Appropriately, it would seem, they are stored in cages. These are some of the monsters in the typewriter collection of the Powerhouse Museum in Sydney. At the end of February, I posted two pages from Typewriter Topics in 1912, which included a Monarch monster. At the time, Steve Snow cried, "By crikey!", Richard Polt exclaimed "Holy moly! What on earth did they do with it??" and Bill MacLaine asked, "Did those machines ever work?"
Exactly one month after posting on that Monarch, to the day, I was taken down into the bowels of the Powerhouse Museum and the first typewriter I saw there was this huge Underwood. The Powerhouse calls it an Underwood 26 - the model number representing the width of the platen in inches. It says the machine was made by Underwood-Elliott-Fisher, which did not come into existence until December 1927.
TIME magazine reported on December 5, 1927: "Directors of the Underwood Typewriter Co last week asked their stockholders to meet December 15 to approve merger with the Elliott-Fisher Co (general office equipment) as the Underwood-Elliott-Fisher Co. The new corporation will match Remington Rand Inc created last spring from Rand-Kardex (visible indexes), Baker-Vawter (filing cabinets) and Dalton Adding Machine (TIME, February 28). It is possible that Underwood-Elliott-Fisher may round out their office equipment business by inducing Burroughs Adding Machines, International Business Machines and Yawman & Erbe (filing cabinets) to join them."
I believe, looking at Alan Seaver's Machines of Loving Grace web page on Underwoods, that it is an accounting machine which was based on an Underwood 3. According to my own post of October 2012, the wide carriage Underwood 3s were produced from 1904 until 1931, among the four million Underwood 3s manufactured from 1900.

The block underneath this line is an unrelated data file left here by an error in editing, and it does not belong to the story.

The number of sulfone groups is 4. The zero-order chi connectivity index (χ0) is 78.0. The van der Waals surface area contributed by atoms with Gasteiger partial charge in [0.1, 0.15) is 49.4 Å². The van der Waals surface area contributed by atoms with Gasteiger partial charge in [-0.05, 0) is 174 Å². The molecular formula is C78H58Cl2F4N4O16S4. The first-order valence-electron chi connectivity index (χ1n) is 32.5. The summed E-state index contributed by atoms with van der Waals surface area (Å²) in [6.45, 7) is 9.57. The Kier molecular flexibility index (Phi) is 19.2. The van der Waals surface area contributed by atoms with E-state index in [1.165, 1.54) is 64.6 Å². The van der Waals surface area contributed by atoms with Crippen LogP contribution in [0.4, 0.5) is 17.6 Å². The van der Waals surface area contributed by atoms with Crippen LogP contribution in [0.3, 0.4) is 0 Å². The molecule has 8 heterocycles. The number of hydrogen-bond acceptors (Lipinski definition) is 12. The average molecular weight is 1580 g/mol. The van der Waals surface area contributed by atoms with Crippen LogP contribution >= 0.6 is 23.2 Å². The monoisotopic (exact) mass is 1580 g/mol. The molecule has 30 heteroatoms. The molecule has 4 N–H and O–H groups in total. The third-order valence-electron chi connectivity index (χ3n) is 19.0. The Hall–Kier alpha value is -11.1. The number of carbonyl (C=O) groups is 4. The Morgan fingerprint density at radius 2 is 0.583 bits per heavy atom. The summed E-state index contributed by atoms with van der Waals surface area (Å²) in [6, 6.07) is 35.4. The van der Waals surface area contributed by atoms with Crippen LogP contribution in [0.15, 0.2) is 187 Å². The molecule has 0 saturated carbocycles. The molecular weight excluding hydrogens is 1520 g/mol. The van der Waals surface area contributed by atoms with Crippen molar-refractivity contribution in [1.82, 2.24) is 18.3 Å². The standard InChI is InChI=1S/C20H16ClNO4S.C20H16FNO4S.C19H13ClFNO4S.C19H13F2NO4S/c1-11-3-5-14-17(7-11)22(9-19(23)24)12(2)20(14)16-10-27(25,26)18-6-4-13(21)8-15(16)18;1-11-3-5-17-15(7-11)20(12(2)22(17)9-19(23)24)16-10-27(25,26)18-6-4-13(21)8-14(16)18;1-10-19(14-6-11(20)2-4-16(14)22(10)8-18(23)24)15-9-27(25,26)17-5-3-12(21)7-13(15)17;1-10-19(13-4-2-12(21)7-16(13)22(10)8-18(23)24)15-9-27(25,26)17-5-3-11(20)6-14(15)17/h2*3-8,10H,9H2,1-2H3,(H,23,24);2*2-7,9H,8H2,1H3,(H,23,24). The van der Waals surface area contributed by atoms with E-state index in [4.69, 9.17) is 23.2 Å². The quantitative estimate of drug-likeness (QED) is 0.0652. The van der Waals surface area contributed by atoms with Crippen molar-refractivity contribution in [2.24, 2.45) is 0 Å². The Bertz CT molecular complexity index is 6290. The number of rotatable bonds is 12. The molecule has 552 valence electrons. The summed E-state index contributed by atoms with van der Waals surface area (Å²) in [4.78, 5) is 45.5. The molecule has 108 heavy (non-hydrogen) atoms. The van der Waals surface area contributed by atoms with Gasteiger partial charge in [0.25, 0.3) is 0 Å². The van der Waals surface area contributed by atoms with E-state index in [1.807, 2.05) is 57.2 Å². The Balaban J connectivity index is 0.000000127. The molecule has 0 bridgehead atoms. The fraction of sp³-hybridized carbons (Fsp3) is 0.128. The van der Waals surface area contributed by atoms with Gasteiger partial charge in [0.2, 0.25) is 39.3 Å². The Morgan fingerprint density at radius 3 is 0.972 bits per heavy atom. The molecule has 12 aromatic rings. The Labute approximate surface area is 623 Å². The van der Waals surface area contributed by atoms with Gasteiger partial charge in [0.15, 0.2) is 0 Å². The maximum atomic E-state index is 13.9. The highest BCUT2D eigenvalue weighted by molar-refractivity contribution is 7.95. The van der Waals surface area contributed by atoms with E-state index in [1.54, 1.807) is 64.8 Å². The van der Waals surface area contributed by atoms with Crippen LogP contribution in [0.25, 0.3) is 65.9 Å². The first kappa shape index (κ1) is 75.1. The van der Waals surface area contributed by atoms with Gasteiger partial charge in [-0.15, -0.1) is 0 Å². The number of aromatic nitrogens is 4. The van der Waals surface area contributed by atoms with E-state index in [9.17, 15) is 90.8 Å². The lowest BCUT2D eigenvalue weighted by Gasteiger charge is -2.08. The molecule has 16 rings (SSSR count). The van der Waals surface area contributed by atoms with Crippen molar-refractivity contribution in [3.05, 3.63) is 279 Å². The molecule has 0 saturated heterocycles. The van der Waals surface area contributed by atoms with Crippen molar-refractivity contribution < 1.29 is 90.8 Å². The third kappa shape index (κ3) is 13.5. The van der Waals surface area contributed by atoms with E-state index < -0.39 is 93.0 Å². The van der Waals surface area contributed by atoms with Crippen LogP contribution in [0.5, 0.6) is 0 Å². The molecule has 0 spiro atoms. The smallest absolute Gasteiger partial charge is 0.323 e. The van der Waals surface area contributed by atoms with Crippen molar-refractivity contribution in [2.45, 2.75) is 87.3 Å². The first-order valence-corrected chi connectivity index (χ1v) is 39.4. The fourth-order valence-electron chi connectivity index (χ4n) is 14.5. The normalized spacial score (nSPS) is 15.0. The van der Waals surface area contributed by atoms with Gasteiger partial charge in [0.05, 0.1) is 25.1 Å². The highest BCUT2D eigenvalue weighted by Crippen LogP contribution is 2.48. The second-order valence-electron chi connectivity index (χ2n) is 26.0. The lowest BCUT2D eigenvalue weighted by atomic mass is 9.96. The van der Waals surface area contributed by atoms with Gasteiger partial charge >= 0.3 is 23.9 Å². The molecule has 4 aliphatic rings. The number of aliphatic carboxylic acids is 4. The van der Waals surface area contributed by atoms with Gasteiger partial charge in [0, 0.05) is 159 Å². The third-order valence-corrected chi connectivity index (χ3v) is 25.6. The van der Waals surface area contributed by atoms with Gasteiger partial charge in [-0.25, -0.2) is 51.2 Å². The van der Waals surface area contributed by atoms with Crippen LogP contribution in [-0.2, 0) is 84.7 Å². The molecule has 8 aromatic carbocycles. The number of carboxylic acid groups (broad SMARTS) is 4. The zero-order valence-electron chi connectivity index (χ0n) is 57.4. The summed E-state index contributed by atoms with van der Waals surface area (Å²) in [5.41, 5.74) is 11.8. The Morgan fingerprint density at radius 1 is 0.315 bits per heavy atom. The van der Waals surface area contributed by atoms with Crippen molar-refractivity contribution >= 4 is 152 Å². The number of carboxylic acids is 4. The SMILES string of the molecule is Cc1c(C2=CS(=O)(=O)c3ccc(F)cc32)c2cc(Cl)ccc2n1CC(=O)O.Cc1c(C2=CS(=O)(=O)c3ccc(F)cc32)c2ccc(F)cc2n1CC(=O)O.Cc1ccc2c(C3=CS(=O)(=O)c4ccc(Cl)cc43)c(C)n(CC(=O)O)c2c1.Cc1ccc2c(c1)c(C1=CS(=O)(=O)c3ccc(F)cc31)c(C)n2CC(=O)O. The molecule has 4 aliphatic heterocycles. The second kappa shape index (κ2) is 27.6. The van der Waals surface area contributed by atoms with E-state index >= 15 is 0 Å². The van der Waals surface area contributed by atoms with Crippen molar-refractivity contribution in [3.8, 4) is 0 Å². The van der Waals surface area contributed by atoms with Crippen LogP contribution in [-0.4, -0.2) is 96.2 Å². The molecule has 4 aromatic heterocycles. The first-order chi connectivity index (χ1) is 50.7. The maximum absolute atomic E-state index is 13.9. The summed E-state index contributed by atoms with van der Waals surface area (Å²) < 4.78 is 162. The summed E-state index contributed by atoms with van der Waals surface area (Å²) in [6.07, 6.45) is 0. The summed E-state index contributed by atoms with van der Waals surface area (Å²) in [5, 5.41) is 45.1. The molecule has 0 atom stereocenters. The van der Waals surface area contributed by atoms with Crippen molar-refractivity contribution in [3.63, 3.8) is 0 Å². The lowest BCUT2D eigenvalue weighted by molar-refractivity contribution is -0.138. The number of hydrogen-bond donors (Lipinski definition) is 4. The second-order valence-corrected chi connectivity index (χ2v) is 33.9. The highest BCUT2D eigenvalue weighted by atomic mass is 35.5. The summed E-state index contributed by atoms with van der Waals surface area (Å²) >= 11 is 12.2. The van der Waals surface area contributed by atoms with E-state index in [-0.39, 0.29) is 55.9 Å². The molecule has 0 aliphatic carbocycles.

Overall, this one is actually 38 inches wide. Yes, folks, that is more than three feet wide, just one inch short of one metre in width.
Here is part of Charles De Los Rice's 1904 patented designs for supports for the "extra wide" carriages for the Underwood 3:
This Underwood was donated to the Powerhouse in 1981 by Newtown, Sydney, solicitor Peter David Kristofferson. I shudder to think how it was first brought out to Australia!This heavyweight Remington electric bookkeeping machine was donated to the Powerhouse in 1978 by Sydney industrial sales and service company Armstrong-Holland. Is it a No 83, do you think? I'm not sure. This No 83 electrified machine is the closet I can find to it:
It's definitely an off-spring of the 1927 No 23, which used Wahl mechanism:
This is the No 85 electric:
This advert dates from 1948 apparently:
Australian author Hinton Keith ("Blue") Garland bought this Vari-Typer Model 630 second-hand in 1968 to typeset his own books and to annotate maps and drawings. ("Blue" or "Bluey", by the way, is an Australian nickname for a red-haired male, just as "Tiny" is a nickname for a very large male. Go figure!). Garland, who was born in Wyong on September 4, 1921, wrote such works as The Pitt Street Prospector (1969), Kings in Glass Castles (1984) and another volume of political humour, The Drongo's Guide to the Constitution, The Monarchy, The Republic (1995). A "drongo" is a dill-brain, an idiot. Garland donated his Vari-Typer to the Powerhouse in 1994 and died on the Central Coast of New South Wales on September 16, 2000.
This 1970 Jue Chine (or Shine = machine) Chinese language typewriter was used by the Australia China Foundation for correspondence and office work. It was made by the Jue Chine Office Equipment Industrial Co Ltd of Taipei, Taiwan, and was donated to the Powerhouse by the foundation in 1998.